A review of the Pilot of "Arrested Development"
|Scooped by Robert Turner III|
“Arrested Development” is an artful take on the sitcom, told through the same techniques we see in documentaries and especially in reality television. The characters are the focus of this series, and they are the driving force behind the humor as well. The progression of character development within the pilot also sets the stage for a vast, powerful commentary on both reality television and the timely fall of Enron. This show came from the minds of Mitchell Hurwitz and Ron Howard, when, according to Katie O’Connell (senior vice president of comedy development and current programming at Imagine Television) Ron wanted to “[do] a comedy that had the disciplines of multi-camera comedy with the style of single-camera and reality shows.” (From The O.P. Interview with Katie O’Connell), and they found Mitchell Hurwitz, who Katie and Ron had worked with before, to write the show. The good timing of the show’s story about corporate corruption and the nature of the characters made it a good fit for Ron Howard’s idea. According to IMDB, Mitchell Hurwitz is the creator of the series, but this input from Ron Howard is essential to understanding this show.
The usage of a character driven narrative coupled with the stylistic treatment of the show means that the formal elements of film contribute significantly to the show. Without the genre-defining naturalistic view afforded by multiple cameras in a traditional sitcom, blocking and other elements of Mise-en-Scène become much more important. Graphic blocking is used often in “Arrested Development” to help foreshadow the impulsive behaviors of the family and their relationships to each other. You see this most especially in scenes where various family members are asserting dominance in some way over the others. For example, Tobias and Buster are not often the focus of the camera, and are instead off-screen until they interrupt the action. This can function as a sort of delayed joke, or “Brick Joke” as TVTropes would call it. Certainly Buster is a walking brick joke throughout the pilot. His ineptness is hinted at throughout the pilot, but comes to fruition near the end, once they demonstrate it. Similarly, every character’s flaw is brought to bear during the major event of the episode, during the retirement party, to great hilarity. Without the narrow perspective afforded by the single-camera and the special attention paid to the interactions between the cast of characters (seen best in George Bluth’s aside to Michael Bluth after naming Lucille as CEO), the subtle humor of the series would not function. One of the funnier things about the show is how it aggressively parodies reality television.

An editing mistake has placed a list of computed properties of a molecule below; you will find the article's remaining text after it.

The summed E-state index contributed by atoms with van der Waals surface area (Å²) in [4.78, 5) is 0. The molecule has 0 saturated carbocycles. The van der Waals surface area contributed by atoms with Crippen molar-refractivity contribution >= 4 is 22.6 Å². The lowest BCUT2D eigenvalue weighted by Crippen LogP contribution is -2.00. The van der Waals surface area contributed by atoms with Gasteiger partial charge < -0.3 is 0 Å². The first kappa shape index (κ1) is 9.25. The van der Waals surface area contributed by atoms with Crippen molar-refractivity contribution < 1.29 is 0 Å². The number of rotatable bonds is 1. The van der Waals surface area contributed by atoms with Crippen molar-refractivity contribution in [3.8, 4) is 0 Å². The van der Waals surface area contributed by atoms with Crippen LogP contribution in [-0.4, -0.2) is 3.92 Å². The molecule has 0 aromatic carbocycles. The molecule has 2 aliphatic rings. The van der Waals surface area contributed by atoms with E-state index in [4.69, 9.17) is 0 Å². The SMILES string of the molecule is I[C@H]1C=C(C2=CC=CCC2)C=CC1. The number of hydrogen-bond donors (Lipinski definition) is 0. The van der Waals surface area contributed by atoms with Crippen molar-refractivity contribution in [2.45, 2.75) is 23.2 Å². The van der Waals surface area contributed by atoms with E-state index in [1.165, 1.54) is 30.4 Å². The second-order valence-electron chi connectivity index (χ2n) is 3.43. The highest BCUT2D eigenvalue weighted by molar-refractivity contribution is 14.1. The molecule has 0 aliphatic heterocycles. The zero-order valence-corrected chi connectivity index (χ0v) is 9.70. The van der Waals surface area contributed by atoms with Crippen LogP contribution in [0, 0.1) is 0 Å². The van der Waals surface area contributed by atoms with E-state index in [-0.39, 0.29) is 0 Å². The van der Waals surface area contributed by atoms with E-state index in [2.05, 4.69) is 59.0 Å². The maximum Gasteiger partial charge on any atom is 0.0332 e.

Specifically “Arrested Development” likes to use Mise-En-Scène as a measure of character, as well. Michael Bluth is living in an attic while his family lives a life of luxury. His son, George Michael, is shown to be a major motivation in his life when Michael decides to stay with the family at the end of the pilot. GOB’s body language in any given scene and the way in which each character is shot by the camera indicates almost as much about them than anything they say. The way they use the aforementioned graphic blocking and framing of the characters tells you a lot about them. Lucille, for instance, is almost always shown in a close-up, and she talks the big talk of a socialite, so much so that is given that subtitle when she’s introduced, documentary style. This double-whammy of comedic structure and well-written jokes in this show served it well when it came out in 2003.
With a character-driven story and good writing, the show inevitably suffered from the trend of good shows being canceled by FOX. It ran from 2003 until 2006, and will be airing new episodes on Netflix very soon. There is also a film in production. Winner of many awards, the show has critical acclaim, but the ratings were too low to justify continued production. The artistic appeal of the show may have discouraged people familiar with sitcoms from watching it. The way it’s crafted is using genre conventions that were both of niche appeal at the time (Documentary style and reality television style). With reality television dominating several networks, the impact of “Arrested Development” is becoming clearer. The greatest impact the show made was likely due to the filming methods. The continued popularity of reality television and documentary-style shows is firmly entrenched in the level of quality that shows like “Arrested Development” brought to the table.
If you like to watch screwball comedy, discuss the scholarship of film, or criticize reality television(and America at large), “Arrested Development” is for you.